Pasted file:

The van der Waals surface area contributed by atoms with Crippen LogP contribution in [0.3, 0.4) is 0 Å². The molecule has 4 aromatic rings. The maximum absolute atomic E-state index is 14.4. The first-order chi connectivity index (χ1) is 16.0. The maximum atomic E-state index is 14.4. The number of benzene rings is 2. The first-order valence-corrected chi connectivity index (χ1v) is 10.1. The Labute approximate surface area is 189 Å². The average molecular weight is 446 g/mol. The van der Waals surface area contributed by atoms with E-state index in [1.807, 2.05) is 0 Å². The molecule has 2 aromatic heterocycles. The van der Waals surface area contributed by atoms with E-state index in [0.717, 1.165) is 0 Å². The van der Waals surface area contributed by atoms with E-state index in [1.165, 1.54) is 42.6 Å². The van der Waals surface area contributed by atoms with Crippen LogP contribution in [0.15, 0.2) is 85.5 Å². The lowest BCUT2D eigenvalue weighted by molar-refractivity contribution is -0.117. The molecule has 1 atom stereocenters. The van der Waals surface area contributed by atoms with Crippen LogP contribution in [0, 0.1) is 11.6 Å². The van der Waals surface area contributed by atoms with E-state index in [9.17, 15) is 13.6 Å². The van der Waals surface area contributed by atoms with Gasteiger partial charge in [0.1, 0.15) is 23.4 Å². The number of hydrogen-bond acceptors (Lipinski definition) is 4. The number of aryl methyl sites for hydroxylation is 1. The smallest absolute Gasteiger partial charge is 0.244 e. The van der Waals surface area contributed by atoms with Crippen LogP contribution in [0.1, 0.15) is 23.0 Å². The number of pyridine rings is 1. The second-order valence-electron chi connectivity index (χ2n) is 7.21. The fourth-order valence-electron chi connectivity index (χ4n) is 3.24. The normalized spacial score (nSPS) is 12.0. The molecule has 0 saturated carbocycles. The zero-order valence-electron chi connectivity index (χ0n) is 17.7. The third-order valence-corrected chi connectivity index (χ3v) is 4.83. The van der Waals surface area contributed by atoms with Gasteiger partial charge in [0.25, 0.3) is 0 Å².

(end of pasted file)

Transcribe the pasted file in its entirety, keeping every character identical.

The van der Waals surface area contributed by atoms with Crippen LogP contribution in [0.3, 0.4) is 0 Å². The molecule has 4 aromatic rings. The maximum absolute atomic E-state index is 14.4. The first-order chi connectivity index (χ1) is 16.0. The maximum atomic E-state index is 14.4. The number of benzene rings is 2. The first-order valence-corrected chi connectivity index (χ1v) is 10.1. The Labute approximate surface area is 189 Å². The average molecular weight is 446 g/mol. The van der Waals surface area contributed by atoms with E-state index in [1.807, 2.05) is 0 Å². The molecule has 2 aromatic heterocycles. The van der Waals surface area contributed by atoms with E-state index in [0.717, 1.165) is 0 Å². The van der Waals surface area contributed by atoms with E-state index in [1.165, 1.54) is 42.6 Å². The van der Waals surface area contributed by atoms with Crippen LogP contribution in [0.15, 0.2) is 85.5 Å². The lowest BCUT2D eigenvalue weighted by molar-refractivity contribution is -0.117. The molecule has 1 atom stereocenters. The van der Waals surface area contributed by atoms with Crippen LogP contribution in [0, 0.1) is 11.6 Å². The van der Waals surface area contributed by atoms with E-state index in [9.17, 15) is 13.6 Å². The van der Waals surface area contributed by atoms with Gasteiger partial charge in [0.1, 0.15) is 23.4 Å². The number of hydrogen-bond acceptors (Lipinski definition) is 4. The number of aryl methyl sites for hydroxylation is 1. The smallest absolute Gasteiger partial charge is 0.244 e. The van der Waals surface area contributed by atoms with Crippen LogP contribution in [0.1, 0.15) is 23.0 Å². The number of pyridine rings is 1. The second-order valence-electron chi connectivity index (χ2n) is 7.21. The fourth-order valence-electron chi connectivity index (χ4n) is 3.24. The normalized spacial score (nSPS) is 12.0. The molecule has 0 saturated carbocycles. The zero-order valence-electron chi connectivity index (χ0n) is 17.7. The third-order valence-corrected chi connectivity index (χ3v) is 4.83. The van der Waals surface area contributed by atoms with Gasteiger partial charge in [0.25, 0.3) is 0 Å².